Grief in Academia

cw: miscarriage, grief

You may have noticed a slight gap between my last post and this one. I was not certain I should write this post. Contrary to what my robust digital footprint might suggest, I am not one to post a lot of intensely personal information online. But it felt weird to simply resume posting about teaching and academic life after experiencing something so life-altering. I also felt that many of us in academia are likely grieving something and so, perhaps, I am in good company. To be clear, I am not writing this post from the perspective of someone who has emerged from grief, but rather of someone still mired in its gaping maw. I recently suffered the miscarriage of my first pregnancy. I was nearly at the second trimester when I started bleeding.

I struggled with how much to make this post about the process of miscarriage because there are so many different kinds of grief, none more horrible than the next. But I’ve found that there is so little understanding of what miscarriage is because no one wants to hear about it, and women, especially, don’t want to talk about it because of the implied shame (the name itself “miscarriage” would suggest that I did not carry it correctly). Even though I’ve known so many women who have had miscarriages, I still knew so little of what actually occurs. No one tells you that you’ll be at the doctor’s office for hours and hours while they confirm whether your pregnancy is no longer viable, that you’ll have to hear from three different people that there is no longer a fetal heartbeat, that you’ll go straight away to the hospital for a rhogam shot in the women’s center where you’ll see a waiting room full of smiling, happy mothers with their big, round bellies. No one tells you that you’ll carry a dead baby inside you for days sometimes before your surgery (called a D&C) is scheduled. Or that when you wake from the anesthesia, the first thing you’ll feel is severe pain while you wait for the new oral meds to kick in. Or that the surgery, while necessary, doesn’t preclude gushing deposits of blood and tissue that will have you running to the bathroom in the days that follow. Or that the bleeding goes on and on with cramps that can leave you sweating and white as a sheet. Or that after all that you will have many more weeks of severe insomnia, acne, and mood swings because your body is wracked with hormones, and it takes a while for your body to realize you are no longer pregnant. And that these are only the physical symptoms.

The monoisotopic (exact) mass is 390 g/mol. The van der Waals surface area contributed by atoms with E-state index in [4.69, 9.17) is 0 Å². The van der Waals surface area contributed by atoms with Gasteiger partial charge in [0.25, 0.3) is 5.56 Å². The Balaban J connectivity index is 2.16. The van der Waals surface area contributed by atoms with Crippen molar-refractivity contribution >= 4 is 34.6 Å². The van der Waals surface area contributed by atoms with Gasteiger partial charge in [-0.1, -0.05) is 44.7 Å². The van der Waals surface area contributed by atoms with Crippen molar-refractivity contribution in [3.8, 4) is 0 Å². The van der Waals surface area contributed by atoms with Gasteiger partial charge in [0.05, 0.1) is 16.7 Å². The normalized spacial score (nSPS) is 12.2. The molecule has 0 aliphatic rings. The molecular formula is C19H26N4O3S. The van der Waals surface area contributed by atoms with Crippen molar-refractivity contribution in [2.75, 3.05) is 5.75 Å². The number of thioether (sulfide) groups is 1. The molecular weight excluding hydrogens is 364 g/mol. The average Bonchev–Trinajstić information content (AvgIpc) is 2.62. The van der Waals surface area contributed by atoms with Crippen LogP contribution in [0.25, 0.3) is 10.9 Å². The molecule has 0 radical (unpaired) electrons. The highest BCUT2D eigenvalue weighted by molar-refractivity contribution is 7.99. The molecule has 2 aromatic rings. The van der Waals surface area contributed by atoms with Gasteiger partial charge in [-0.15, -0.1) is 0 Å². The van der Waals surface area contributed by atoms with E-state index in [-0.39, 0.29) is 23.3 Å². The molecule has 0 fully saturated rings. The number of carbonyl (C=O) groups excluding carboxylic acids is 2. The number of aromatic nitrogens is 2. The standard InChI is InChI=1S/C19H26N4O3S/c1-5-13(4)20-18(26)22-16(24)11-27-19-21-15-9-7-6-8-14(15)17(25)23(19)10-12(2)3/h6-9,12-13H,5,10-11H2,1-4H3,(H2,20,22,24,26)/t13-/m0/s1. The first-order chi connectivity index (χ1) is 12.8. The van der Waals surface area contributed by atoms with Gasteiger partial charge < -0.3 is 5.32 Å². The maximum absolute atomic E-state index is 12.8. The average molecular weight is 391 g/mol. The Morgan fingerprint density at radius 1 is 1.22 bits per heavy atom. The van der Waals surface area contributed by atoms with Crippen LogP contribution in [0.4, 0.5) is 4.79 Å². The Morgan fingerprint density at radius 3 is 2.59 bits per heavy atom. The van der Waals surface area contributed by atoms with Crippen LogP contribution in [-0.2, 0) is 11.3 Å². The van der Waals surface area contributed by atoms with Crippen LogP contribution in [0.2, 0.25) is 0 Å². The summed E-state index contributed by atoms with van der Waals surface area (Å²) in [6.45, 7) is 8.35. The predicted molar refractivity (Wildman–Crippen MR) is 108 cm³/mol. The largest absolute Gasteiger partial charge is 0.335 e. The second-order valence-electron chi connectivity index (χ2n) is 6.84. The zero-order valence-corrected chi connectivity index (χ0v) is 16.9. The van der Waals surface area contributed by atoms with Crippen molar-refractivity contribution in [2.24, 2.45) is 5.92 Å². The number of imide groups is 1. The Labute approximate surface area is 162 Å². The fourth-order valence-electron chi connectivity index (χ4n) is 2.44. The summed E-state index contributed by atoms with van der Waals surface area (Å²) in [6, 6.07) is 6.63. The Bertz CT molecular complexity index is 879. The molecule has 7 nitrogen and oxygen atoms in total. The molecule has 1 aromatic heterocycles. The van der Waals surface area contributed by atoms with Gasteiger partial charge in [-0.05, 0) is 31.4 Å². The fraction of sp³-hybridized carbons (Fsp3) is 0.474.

The grief itself breaks your brain. I had a hard time doing even simple tasks at the beginning. I didn’t do any actual work for weeks. One of my first coherent thoughts during this experience was “thank goodness it is summer because I can’t imagine going through this during a normal semester.” Others (1, 2, 3) have written more eloquently about miscarriage and academia. And while I have received sympathy and grace from every colleague I had to tell, the truth is that academia (and perhaps the modern workplace in general) is not designed for grieving. This has been made abundantly clear in the time of Covid-19, of course. Many have observed the hypocritical pairing of “mental wellness” emails from their institutions with an utter lack of regard for employees’ actual safety in practice. My own institution has thankfully mandated masks indoors because, I won’t lie, I was shaking with anxiety at the thought of returning with no masks in my present state. I’m already unsure how I will muster the energy and mental clarity required of me to provide a meaningful learning experience to 100 students without the added threat of Covid-19 to their health and mine.